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The day book. (Chicago, Ill.) 1911-1917, February 03, 1914, NOON EDITION, Image 14

Image and text provided by University of Illinois at Urbana-Champaign Library, Urbana, IL

Persistent link: http://chroniclingamerica.loc.gov/lccn/sn83045487/1914-02-03/ed-1/seq-14/

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turies-old fighting fashions of a band
of Solomon Island head .hunters.
BY CAPT. ROBERT QUINTON
A few of us were hunting along a
river in the Solomon Islands, when
the whole surrounding jungle sud
denly resounded with the yelling of
scores of savages. A shower of ar
rows hurtled over our heads. It was
worse than useless to attempt to es
cape to our boats, for the savages
could shock at us, under cover j)f the
trees, without exposing themselves.
We dropped down behind the bank,
just as a second volley of arrows sped
over our heads. The head-hunters,
thinking we had taken to our boats,
dashed forward and received a vol
ley of shots from our guns, which
brought down several and made the
others dart back into the bushes.
This was not because they were
afraid. It is their custom, when they
are losing, to xun away as though
they had given up the combat, but
this is only a ruse, for invariably they
will steal back, like a tiger stalking
its prey, .and make a new attack.
Knowing this, we stealthily hitched
a rope from ."tree' to- tree, about. 30
inches from the ' ground, directly in
front of our position.
For a few minutes everything was
deathly still. Then a third- series of
-o
wild yells smWnnly resounded upon
our right hand and so closo to us that
we were thunderstruck. As the sav
ages das'red forward the foremost
onea landed on their heads, over the
rope, And our crew cut them down
as they struggled to regain their feet.
I came in collisitfrj with one of the
savage beasts myself and he instant
ly aimed a blow crt me with his war
club. Ths helmet I wore helped to
break the blow. At about the same
instant he struck me I cut him across
the face with a cutlass and he never
struck anyone again, I can assure
you.
The head-hunters now retired as
rapidly as they had come. Four of
our crew were killed outright in the
skirmish and every one of us was
wounded more or less severely.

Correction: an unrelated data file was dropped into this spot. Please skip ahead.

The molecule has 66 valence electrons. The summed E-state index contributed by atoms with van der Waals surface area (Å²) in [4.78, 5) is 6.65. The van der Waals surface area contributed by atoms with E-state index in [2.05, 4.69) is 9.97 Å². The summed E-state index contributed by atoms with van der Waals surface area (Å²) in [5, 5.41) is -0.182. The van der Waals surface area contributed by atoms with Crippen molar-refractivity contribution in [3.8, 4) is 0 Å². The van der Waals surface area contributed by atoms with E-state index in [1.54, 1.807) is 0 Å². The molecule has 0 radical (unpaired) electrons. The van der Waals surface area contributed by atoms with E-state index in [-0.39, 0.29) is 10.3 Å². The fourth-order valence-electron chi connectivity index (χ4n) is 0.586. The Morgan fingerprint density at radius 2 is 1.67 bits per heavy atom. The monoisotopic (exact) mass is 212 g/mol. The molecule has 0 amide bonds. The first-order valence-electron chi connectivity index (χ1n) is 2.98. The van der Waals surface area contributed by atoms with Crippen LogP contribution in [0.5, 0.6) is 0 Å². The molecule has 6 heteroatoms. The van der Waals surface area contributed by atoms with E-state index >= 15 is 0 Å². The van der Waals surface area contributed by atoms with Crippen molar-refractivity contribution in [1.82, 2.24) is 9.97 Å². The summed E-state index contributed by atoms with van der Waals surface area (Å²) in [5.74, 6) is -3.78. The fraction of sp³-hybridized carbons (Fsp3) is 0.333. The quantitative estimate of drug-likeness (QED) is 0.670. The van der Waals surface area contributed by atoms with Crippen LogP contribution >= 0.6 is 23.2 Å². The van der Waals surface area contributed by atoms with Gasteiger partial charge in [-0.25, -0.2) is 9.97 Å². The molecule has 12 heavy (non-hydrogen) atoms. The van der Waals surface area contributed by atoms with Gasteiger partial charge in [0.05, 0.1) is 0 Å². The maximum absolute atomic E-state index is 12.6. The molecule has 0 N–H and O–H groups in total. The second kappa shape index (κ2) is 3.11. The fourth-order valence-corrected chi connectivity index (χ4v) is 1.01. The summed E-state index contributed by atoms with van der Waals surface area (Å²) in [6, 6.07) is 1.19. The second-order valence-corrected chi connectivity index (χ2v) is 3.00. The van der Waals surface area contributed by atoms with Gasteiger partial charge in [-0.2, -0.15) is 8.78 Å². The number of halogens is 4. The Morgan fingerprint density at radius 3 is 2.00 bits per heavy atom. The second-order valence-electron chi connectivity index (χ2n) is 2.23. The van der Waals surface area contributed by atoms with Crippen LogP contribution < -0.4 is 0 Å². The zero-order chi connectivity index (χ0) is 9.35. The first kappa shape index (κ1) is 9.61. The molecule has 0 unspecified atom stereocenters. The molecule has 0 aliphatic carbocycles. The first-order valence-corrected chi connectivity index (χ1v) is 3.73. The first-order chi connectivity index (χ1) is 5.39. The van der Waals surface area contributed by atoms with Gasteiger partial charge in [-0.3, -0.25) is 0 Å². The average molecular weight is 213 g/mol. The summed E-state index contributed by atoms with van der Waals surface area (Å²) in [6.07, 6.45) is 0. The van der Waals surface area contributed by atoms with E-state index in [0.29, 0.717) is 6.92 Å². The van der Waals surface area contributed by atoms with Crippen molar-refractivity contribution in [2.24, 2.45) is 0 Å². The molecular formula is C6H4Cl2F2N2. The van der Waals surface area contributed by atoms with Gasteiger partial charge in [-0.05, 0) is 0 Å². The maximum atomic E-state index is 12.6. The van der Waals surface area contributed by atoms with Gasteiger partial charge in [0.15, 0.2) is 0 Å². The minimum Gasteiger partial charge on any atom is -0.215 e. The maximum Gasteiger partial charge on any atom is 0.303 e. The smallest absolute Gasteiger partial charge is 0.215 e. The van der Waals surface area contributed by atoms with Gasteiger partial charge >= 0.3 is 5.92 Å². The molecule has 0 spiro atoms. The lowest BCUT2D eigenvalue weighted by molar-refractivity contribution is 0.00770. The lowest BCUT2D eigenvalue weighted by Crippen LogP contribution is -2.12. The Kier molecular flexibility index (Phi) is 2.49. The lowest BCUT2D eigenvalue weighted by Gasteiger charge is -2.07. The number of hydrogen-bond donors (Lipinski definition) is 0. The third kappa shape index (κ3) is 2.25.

The strangest case of all was that,
of a Fijian who received a poisoned
arrow through the calf of his leg. '
The Jeg shriveled until all the muscle
disappeared and the skin appeared to
be drawn tight to the bone. He did
not complain of much pain, and the
leg, after a time, filled out again and
became as well as the other.
(Capt. Quinton's next adventure,
to be printed in this paper Wednes
day, concerns a marine battle with
cannibals.)
o-
THE CONFESSIONS OF A WIFE
A REAL WOMAN MARTYR
Chapter LXVIII.
I was very glad yesterday when
one of the women -in the hotel called
me up and asked if Dick and I were
to be home in the evening. I thought
it would tide things over a little if
we did not spend the evening alone,
as when Dick left me I knew fie was
angry with me and I thought perhaps
he might forget the subject of our
morning's talk.
When Dick and I differ I never
know if it is a good plan to refer to
the difference afterward or just let
the matter drop. I hate a "nagger,"
but Dick is rather inclined to emu
late his mother and sulk a little, and'
I am always trying to have matters
cleared up where we can begin anew.
I told Mrs. Smythe (I hate that
way of spelling Smith) that both Mr.
Waverly and I would be glad to see
her and her husband.
Dick was late getting home and
we had to eat our dinner in a hurry:
I told him Mollie had gone out and
that the Smythes were coming to
call on us. He did not say anything,
but I think he looked relieved. Up

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